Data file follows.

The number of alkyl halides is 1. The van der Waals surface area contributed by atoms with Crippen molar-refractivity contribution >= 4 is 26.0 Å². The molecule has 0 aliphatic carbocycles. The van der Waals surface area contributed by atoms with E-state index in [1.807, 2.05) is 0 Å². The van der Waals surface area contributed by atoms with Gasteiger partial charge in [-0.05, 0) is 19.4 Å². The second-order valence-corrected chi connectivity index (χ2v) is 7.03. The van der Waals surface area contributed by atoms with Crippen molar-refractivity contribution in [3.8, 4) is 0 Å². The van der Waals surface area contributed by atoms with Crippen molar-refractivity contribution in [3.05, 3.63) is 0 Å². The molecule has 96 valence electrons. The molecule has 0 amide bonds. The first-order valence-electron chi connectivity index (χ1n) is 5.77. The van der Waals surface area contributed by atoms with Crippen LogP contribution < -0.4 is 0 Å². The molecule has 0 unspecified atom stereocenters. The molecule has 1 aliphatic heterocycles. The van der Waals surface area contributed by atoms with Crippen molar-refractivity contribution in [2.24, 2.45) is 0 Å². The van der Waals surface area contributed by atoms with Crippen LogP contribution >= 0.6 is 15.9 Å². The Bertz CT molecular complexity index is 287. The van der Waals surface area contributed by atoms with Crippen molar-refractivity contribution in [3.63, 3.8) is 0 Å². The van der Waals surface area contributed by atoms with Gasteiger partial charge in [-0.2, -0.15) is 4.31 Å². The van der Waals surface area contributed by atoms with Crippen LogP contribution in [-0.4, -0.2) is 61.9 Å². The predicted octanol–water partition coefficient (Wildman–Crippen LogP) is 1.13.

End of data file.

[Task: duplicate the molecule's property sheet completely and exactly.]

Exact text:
The number of alkyl halides is 1. The van der Waals surface area contributed by atoms with Crippen molar-refractivity contribution >= 4 is 26.0 Å². The molecule has 0 aliphatic carbocycles. The van der Waals surface area contributed by atoms with E-state index in [1.807, 2.05) is 0 Å². The van der Waals surface area contributed by atoms with Gasteiger partial charge in [-0.05, 0) is 19.4 Å². The second-order valence-corrected chi connectivity index (χ2v) is 7.03. The van der Waals surface area contributed by atoms with Crippen molar-refractivity contribution in [3.8, 4) is 0 Å². The van der Waals surface area contributed by atoms with Crippen molar-refractivity contribution in [3.05, 3.63) is 0 Å². The molecule has 96 valence electrons. The molecule has 0 amide bonds. The first-order valence-electron chi connectivity index (χ1n) is 5.77. The van der Waals surface area contributed by atoms with Crippen LogP contribution < -0.4 is 0 Å². The molecule has 0 unspecified atom stereocenters. The molecule has 1 aliphatic heterocycles. The van der Waals surface area contributed by atoms with Crippen molar-refractivity contribution in [2.24, 2.45) is 0 Å². The van der Waals surface area contributed by atoms with Crippen LogP contribution >= 0.6 is 15.9 Å². The Bertz CT molecular complexity index is 287. The van der Waals surface area contributed by atoms with Crippen molar-refractivity contribution in [3.63, 3.8) is 0 Å². The van der Waals surface area contributed by atoms with Gasteiger partial charge in [-0.2, -0.15) is 4.31 Å². The van der Waals surface area contributed by atoms with Crippen LogP contribution in [-0.4, -0.2) is 61.9 Å². The predicted octanol–water partition coefficient (Wildman–Crippen LogP) is 1.13.